SALT LAKE CITY – The Salt Lake Chamber and its partners issued Utah’s annual Clear the Air Challenge Jan. 29 on Capitol Hill.
The monthlong challenge fosters competition between businesses and independent individuals and encourages Utah drivers to be more aware of their vehicle emissions.
The challenge kicked off in a news conference, in which representatives from the Salt Lake Chamber and clean air partners like Subaru, the Utah Clean Air Partnership and Fidelity Investments all presented on why they believe the challenge is important.
According to its website, the Clear the Air Challenge has three goals: Eliminating vehicle trips, saving vehicle miles and reducing vehicle emissions.
Lane Beattie, CEO of the Salt Lake Chamber, said Utah’s air quality is the greatest health threat to the community.
Beattie said it’s important “that we make a difference and have an opportunity to enhance the quality of life for our children and for our grandchildren.”
“It is also an economic issue, which a lot of people forget about,” Beattie said.
Beattie said economic development is tied to clean air.
“In order to track and retain the type of talent that we need to further Utah’s economy, it requires us to make sure that we get the best talent,” Beattie said. “We simply want to make sure that people want to live here.”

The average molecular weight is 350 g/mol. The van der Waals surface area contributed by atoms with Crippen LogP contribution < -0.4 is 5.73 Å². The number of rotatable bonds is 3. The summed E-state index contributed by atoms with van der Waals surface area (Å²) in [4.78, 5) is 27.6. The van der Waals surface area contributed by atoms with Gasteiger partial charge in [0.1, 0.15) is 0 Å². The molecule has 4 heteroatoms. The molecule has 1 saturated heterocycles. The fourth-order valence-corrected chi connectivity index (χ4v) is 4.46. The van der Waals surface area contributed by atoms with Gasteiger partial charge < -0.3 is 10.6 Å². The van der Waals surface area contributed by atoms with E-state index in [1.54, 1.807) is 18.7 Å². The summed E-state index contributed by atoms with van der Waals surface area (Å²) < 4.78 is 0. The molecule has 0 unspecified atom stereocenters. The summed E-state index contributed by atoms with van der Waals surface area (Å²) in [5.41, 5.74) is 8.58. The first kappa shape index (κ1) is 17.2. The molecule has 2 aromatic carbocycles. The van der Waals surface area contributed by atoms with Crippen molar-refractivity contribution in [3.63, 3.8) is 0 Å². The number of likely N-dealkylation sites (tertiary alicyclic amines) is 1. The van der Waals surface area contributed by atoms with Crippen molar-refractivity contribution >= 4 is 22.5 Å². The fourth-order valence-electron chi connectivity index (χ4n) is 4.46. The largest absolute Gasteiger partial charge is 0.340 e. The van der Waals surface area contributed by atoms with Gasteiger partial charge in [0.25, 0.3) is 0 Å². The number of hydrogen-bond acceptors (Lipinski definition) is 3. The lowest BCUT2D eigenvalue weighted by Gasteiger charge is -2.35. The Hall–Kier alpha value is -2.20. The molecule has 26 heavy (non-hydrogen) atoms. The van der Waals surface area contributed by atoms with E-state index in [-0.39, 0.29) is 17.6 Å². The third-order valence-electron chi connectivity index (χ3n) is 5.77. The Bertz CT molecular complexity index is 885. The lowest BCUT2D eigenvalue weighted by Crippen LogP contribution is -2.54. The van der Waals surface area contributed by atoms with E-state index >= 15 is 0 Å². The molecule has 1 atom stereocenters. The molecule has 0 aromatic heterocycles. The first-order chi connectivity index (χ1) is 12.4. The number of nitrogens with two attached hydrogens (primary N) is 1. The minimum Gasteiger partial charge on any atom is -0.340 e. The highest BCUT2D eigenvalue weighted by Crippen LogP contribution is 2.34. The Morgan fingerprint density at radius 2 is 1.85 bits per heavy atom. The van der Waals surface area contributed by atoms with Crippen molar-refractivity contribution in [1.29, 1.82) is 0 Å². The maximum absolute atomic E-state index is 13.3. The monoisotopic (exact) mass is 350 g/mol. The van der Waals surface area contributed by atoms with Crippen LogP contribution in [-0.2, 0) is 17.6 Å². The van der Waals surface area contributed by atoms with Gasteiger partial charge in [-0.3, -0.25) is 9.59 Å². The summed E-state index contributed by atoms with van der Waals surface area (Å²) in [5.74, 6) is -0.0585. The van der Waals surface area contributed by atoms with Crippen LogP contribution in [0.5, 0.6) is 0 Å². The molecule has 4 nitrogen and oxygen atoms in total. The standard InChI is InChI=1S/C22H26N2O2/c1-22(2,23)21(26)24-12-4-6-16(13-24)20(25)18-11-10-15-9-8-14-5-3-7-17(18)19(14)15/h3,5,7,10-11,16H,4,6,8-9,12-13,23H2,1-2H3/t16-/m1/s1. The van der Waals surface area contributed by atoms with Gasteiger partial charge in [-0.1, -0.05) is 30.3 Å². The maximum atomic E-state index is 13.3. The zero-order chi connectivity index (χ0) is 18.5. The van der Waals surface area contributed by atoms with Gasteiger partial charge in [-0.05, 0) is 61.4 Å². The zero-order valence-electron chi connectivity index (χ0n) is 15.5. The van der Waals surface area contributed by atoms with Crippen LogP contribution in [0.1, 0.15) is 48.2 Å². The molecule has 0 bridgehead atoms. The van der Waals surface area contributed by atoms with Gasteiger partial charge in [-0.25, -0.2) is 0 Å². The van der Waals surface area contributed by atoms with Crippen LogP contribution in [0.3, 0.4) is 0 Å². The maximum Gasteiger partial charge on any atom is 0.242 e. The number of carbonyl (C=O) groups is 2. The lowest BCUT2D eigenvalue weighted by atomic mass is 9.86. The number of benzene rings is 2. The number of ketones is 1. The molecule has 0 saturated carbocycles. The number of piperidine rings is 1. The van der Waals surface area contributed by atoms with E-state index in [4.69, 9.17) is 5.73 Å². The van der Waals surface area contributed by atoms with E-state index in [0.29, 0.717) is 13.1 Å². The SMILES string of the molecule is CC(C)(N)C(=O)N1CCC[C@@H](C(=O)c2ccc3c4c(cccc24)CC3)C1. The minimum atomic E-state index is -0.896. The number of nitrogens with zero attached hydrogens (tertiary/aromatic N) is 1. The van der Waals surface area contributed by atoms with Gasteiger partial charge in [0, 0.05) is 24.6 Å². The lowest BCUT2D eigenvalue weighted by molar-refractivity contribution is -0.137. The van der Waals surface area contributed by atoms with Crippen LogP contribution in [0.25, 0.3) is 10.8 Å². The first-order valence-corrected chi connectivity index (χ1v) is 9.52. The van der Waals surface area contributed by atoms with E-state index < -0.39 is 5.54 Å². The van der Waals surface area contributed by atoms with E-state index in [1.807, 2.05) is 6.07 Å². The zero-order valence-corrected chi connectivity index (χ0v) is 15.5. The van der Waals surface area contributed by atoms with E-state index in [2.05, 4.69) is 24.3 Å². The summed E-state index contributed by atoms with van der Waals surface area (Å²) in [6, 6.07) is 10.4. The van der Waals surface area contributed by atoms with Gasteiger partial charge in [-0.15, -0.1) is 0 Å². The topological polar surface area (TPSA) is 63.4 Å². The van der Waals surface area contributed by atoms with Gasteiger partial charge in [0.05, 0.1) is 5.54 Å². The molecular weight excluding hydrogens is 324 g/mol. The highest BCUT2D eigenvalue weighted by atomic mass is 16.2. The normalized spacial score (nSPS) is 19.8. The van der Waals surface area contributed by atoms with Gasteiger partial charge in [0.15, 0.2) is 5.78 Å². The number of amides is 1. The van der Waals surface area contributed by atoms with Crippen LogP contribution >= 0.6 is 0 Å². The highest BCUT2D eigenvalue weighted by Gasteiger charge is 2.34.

Beattie said nearly 50 percent of Utah’s emissions come from the tail pipes of cars, but the good news is everyone can be part of the solution.
Beattie said since the Clear the Air Challenge started in 2009, participants have saved almost 1 million vehicle trips.
Beattie said data also shows participants’ efforts have reduced air emissions by 47,000 tons and saved more than $6 million.
“This is no small drop in the bucket to us,” Beattie said. “It is a step in the right direction. It is up to us and everyone else in this state to do his or her part.”
Thom Carter, executive director of Utah Clear Air Partnership, said participants can make everyday changes like carpooling, public transportation, walking and riding bikes.
“There are no perfect answers, but there are practical solutions,” Charter said. “The Clear the Air challenge takes place just for one month. We hope that it will serve as a way to motivate Utahans to jumpstart new habits and think about how their individual behaviors contribute to our air quality challenges and truly shift their behaviors long term.”
Attorney Scott Williams said he believes people should care about this challenge because polluted air is unhealthy.
Williams said the bad air keeps kids inside, stops adults from exercising and sends people with heart and lung issues to the emergency room.
Williams said in the last five years, Salt Lake City has had 164 mandatory air action days — days with air quality below federal healthy standards — with an average of 30 days per year.
“For those 30 days every year, we each need to have a plan B alternative to driving alone, and the Clear the Air Challenge is a way to practice our personal plan B and hopefully eventually make it our plan A,” Williams said.
The Clear the Air Challenge starts Feb. 1. Participants can register at cleartheairchallenge.org and can download the app.